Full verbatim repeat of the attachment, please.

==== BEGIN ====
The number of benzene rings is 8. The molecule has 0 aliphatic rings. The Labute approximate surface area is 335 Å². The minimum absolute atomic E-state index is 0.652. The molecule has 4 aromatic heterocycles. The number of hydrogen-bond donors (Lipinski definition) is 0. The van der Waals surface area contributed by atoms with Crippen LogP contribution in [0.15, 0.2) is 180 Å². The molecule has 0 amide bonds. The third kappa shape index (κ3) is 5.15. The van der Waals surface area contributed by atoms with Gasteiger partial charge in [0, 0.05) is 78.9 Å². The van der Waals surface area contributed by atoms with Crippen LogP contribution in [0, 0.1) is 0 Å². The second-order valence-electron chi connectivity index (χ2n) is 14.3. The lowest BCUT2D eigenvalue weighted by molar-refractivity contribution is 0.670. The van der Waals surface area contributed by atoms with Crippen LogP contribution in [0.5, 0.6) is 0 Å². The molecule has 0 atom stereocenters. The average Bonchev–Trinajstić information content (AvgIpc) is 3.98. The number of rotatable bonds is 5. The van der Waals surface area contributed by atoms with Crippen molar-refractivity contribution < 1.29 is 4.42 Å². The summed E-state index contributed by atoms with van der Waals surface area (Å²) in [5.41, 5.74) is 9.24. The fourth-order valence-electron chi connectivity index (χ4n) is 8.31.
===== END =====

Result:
The number of benzene rings is 8. The molecule has 0 aliphatic rings. The Labute approximate surface area is 335 Å². The minimum absolute atomic E-state index is 0.652. The molecule has 4 aromatic heterocycles. The number of hydrogen-bond donors (Lipinski definition) is 0. The van der Waals surface area contributed by atoms with Crippen LogP contribution in [0.15, 0.2) is 180 Å². The molecule has 0 amide bonds. The third kappa shape index (κ3) is 5.15. The van der Waals surface area contributed by atoms with Gasteiger partial charge in [0, 0.05) is 78.9 Å². The van der Waals surface area contributed by atoms with Crippen LogP contribution in [0, 0.1) is 0 Å². The second-order valence-electron chi connectivity index (χ2n) is 14.3. The lowest BCUT2D eigenvalue weighted by molar-refractivity contribution is 0.670. The van der Waals surface area contributed by atoms with Crippen LogP contribution in [0.5, 0.6) is 0 Å². The molecule has 0 atom stereocenters. The average Bonchev–Trinajstić information content (AvgIpc) is 3.98. The number of rotatable bonds is 5. The van der Waals surface area contributed by atoms with Crippen molar-refractivity contribution < 1.29 is 4.42 Å². The summed E-state index contributed by atoms with van der Waals surface area (Å²) in [5.41, 5.74) is 9.24. The fourth-order valence-electron chi connectivity index (χ4n) is 8.31.